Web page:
Our crews install, repair, remove, reroute and even rebuild electrical cables every day as an essential part of maintaining and upgrading the electrical grid. This results in over 1,000 tons of used cable each year.
We were faced with a literal pile of problems with all the used cable from underground replacement efforts, overhead work and substation control rooms. What could we do with all the cable?
As part of our 2035 sustainability goals, we are committed to recycling, reusing and repurposing operational waste materials to keep them out of landfills. We plan to divert 75% of our waste and achieve zero waste in 2050. We already had a solution for extracting and recycling the aluminum, copper and scrap steel from the plastic jacketing of the cables, but we were still left with 540 tons of plastic material known as cross-linked polyethylene (XLPE).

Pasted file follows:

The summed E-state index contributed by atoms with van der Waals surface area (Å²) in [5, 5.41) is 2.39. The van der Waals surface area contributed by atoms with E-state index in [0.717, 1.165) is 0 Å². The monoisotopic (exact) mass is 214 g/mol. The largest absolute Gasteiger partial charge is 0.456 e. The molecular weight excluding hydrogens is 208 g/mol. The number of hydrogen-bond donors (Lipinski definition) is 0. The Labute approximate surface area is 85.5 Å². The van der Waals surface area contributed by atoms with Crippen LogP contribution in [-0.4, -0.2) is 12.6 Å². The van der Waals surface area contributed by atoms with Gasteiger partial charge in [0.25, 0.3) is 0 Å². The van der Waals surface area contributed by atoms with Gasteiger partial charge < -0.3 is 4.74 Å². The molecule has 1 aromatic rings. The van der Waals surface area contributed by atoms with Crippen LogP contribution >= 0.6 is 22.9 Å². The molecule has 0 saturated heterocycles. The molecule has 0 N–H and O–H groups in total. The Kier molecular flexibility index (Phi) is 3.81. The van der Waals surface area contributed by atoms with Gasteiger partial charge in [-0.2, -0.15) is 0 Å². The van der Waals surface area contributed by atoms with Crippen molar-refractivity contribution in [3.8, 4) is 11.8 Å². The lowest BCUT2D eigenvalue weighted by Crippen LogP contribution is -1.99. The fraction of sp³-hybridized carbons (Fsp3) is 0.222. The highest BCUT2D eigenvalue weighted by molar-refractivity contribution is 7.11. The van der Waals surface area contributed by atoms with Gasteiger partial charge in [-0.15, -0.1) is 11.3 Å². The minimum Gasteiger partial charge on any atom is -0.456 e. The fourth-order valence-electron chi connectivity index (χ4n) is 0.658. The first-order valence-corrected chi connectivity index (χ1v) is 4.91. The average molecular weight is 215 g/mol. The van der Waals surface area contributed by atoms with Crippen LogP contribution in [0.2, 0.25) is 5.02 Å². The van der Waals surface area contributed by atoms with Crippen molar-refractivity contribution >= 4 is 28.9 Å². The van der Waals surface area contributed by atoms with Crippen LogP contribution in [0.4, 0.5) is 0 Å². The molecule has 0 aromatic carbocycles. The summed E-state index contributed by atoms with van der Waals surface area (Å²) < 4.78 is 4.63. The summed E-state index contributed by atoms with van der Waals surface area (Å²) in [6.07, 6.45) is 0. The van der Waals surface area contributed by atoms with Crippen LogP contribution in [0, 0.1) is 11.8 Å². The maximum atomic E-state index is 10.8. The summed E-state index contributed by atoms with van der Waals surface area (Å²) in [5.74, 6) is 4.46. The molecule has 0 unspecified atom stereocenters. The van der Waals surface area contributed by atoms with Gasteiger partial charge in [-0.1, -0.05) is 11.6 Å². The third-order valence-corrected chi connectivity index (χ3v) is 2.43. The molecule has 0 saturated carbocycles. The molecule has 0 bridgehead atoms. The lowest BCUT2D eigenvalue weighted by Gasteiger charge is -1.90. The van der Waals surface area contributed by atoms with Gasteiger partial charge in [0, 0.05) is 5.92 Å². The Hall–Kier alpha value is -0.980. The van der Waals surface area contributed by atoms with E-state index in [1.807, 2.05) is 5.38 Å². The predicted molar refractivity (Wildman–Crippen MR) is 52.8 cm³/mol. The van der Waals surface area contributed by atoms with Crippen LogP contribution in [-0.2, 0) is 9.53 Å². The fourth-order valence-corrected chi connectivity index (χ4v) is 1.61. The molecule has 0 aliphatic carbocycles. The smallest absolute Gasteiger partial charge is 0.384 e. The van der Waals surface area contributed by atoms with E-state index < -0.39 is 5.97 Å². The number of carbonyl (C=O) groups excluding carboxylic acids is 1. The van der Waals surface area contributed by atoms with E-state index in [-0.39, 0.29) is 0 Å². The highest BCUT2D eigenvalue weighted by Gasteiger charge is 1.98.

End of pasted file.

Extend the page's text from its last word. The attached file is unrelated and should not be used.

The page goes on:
This is a type of material that cannot be melted down or recycled and therefore ends up in the landfill. We wanted to change this, so we partnered with the SMART (Sustainable Materials and Recycling Technologies) Laboratory at the University of Arizona (UA) during the 2021-2022 school year to help us explore different options.
Research and testing
The UA lab did a study that replaced the normal materials in concrete with the XLPE waste from our cables. The UA team’s initial findings indicate that XLPE not only improved the workability and air content of fresh concrete but also strengthened the concrete when being formed into specific shapes such as slopes and stairs.
The new concrete could be a great choice for lining irrigation canals because of its strength and resistance to cracking. We will continue funding the research through this partnership to evaluate the long-term performance and durability of the product and its other potential uses.